More information

### Section Summary. Finite Probability Probabilities of Complements and Unions of Events Probabilistic Reasoning

Section 7.1 Section Summary Finite Probability Probabilities of Complements and Unions of Events Probabilistic Reasoning Probability of an Event Pierre-Simon Laplace (1749-1827) We first study Pierre-Simon

More information

### CS 237: Probability in Computing

CS 237: Probability in Computing Wayne Snyder Computer Science Department Boston University Lecture 5: o Independence reviewed; Bayes' Rule o Counting principles and combinatorics; o Counting considered

More information

### Probability Rules. 2) The probability, P, of any event ranges from which of the following?

Name: WORKSHEET : Date: Answer the following questions. 1) Probability of event E occurring is... P(E) = Number of ways to get E/Total number of outcomes possible in S, the sample space....if. 2) The probability,

More information

### 7.1 Experiments, Sample Spaces, and Events

7.1 Experiments, Sample Spaces, and Events An experiment is an activity that has observable results. Examples: Tossing a coin, rolling dice, picking marbles out of a jar, etc. The result of an experiment

More information

### I. WHAT IS PROBABILITY?

C HAPTER 3 PROAILITY Random Experiments I. WHAT IS PROAILITY? The weatherman on 10 o clock news program states that there is a 20% chance that it will snow tomorrow, a 65% chance that it will rain and

More information

### Mutually Exclusive Events

Mutually Exclusive Events Suppose you are rolling a six-sided die. What is the probability that you roll an odd number and you roll a 2? Can these both occur at the same time? Why or why not? Mutually

More information

### SHORT ANSWER. Write the word or phrase that best completes each statement or answers the question.

Chapter 3: Practice SHORT ANSWER. Write the word or phrase that best completes each statement or answers the question. Provide an appropriate response. ) A study of 000 randomly selected flights of a major

More information

### 4.1 What is Probability?

4.1 What is Probability? between 0 and 1 to indicate the likelihood of an event. We use event is to occur. 1 use three major methods: 1) Intuition 3) Equally Likely Outcomes Intuition - prediction based

More information

### Chapter 5 - Elementary Probability Theory

Chapter 5 - Elementary Probability Theory Historical Background Much of the early work in probability concerned games and gambling. One of the first to apply probability to matters other than gambling

More information

### Counting in Algorithms

Counting Counting in Algorithms How many comparisons are needed to sort n numbers? How many steps to compute the GCD of two numbers? How many steps to factor an integer? Counting in Games How many different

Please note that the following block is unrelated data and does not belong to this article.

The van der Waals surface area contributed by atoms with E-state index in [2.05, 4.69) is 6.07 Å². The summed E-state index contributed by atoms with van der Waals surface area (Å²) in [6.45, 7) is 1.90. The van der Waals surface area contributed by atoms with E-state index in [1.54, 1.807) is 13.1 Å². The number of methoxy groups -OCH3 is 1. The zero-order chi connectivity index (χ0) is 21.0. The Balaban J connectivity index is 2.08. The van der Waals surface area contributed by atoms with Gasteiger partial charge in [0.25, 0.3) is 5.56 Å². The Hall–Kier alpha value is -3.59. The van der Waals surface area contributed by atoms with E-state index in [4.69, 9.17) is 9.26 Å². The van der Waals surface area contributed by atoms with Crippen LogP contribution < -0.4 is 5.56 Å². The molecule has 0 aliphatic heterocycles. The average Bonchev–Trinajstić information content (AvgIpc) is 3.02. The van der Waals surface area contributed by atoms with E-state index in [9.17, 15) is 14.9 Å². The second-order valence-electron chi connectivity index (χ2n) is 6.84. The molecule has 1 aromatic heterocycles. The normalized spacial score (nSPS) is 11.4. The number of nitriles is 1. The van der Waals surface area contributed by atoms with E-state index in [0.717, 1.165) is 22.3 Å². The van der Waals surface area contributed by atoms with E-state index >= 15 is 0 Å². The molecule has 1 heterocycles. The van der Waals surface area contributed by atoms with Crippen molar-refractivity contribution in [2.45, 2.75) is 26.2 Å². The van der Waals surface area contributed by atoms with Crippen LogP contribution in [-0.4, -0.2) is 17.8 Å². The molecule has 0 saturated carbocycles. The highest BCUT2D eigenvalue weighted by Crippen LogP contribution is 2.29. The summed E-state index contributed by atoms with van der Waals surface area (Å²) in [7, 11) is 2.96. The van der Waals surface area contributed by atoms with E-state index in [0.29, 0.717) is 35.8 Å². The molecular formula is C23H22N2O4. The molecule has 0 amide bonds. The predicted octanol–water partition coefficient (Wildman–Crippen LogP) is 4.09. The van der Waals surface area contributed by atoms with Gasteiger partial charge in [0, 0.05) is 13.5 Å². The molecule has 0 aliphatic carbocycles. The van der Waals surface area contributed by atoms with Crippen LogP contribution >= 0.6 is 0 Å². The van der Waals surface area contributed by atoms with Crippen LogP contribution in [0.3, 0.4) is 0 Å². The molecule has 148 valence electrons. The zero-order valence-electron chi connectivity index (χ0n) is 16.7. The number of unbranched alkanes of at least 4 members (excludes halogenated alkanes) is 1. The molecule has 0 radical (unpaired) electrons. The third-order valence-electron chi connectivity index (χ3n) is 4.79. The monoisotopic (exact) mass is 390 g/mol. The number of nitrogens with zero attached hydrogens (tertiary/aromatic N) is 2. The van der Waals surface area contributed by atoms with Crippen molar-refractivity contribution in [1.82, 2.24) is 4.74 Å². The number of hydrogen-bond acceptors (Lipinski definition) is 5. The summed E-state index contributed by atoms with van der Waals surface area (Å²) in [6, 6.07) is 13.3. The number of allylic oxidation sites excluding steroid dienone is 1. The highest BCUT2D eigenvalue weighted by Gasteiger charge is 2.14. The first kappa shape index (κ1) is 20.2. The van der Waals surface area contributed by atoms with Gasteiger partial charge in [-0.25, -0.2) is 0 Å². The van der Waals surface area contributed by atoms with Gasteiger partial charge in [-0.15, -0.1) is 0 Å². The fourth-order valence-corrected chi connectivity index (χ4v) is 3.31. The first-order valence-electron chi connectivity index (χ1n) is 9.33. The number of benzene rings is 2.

More information

1 of 5 7/16/2009 6:57 AM Virtual Laboratories > 13. Games of Chance > 1 2 3 4 5 6 7 8 9 10 11 3. Simple Dice Games In this section, we will analyze several simple games played with dice--poker dice, chuck-a-luck,

More information

### Finite Mathematics MAT 141: Chapter 8 Notes

Finite Mathematics MAT 4: Chapter 8 Notes Counting Principles; More David J. Gisch The Multiplication Principle; Permutations Multiplication Principle Multiplication Principle You can think of the multiplication

More information

### Section 8.1. Sequences and Series

Section 8.1 Sequences and Series Sequences Definition A sequence is a list of numbers. Definition A sequence is a list of numbers. A sequence could be finite, such as: 1, 2, 3, 4 Definition A sequence

More information

### Probability. March 06, J. Boulton MDM 4U1. P(A) = n(a) n(s) Introductory Probability

Most people think they understand odds and probability. Do you? Decision 1: Pick a card Decision 2: Switch or don't Outcomes: Make a tree diagram Do you think you understand probability? Probability Write

More information

### Strings. A string is a list of symbols in a particular order.

Ihor Stasyuk Strings A string is a list of symbols in a particular order. Strings A string is a list of symbols in a particular order. Examples: 1 3 0 4 1-12 is a string of integers. X Q R A X P T is a

More information

### The probability set-up

CHAPTER 2 The probability set-up 2.1. Introduction and basic theory We will have a sample space, denoted S (sometimes Ω) that consists of all possible outcomes. For example, if we roll two dice, the sample

More information

### Probability and Counting Techniques

Probability and Counting Techniques Diana Pell (Multiplication Principle) Suppose that a task consists of t choices performed consecutively. Suppose that choice 1 can be performed in m 1 ways; for each

More information

### Week 3 Classical Probability, Part I

Week 3 Classical Probability, Part I Week 3 Objectives Proper understanding of common statistical practices such as confidence intervals and hypothesis testing requires some familiarity with probability

More information

### CS1802 Week 3: Counting Next Week : QUIZ 1 (30 min)

CS1802 Discrete Structures Recitation Fall 2018 September 25-26, 2018 CS1802 Week 3: Counting Next Week : QUIZ 1 (30 min) Permutations and Combinations i. Evaluate the following expressions. 1. P(10, 4)

More information

### Unit 9: Probability Assignments

Unit 9: Probability Assignments #1: Basic Probability In each of exercises 1 & 2, find the probability that the spinner shown would land on (a) red, (b) yellow, (c) blue. 1. 2. Y B B Y B R Y Y B R 3. Suppose

More information

### Bell Work. Warm-Up Exercises. Two six-sided dice are rolled. Find the probability of each sum or 7

Warm-Up Exercises Two six-sided dice are rolled. Find the probability of each sum. 1. 7 Bell Work 2. 5 or 7 3. You toss a coin 3 times. What is the probability of getting 3 heads? Warm-Up Notes Exercises

More information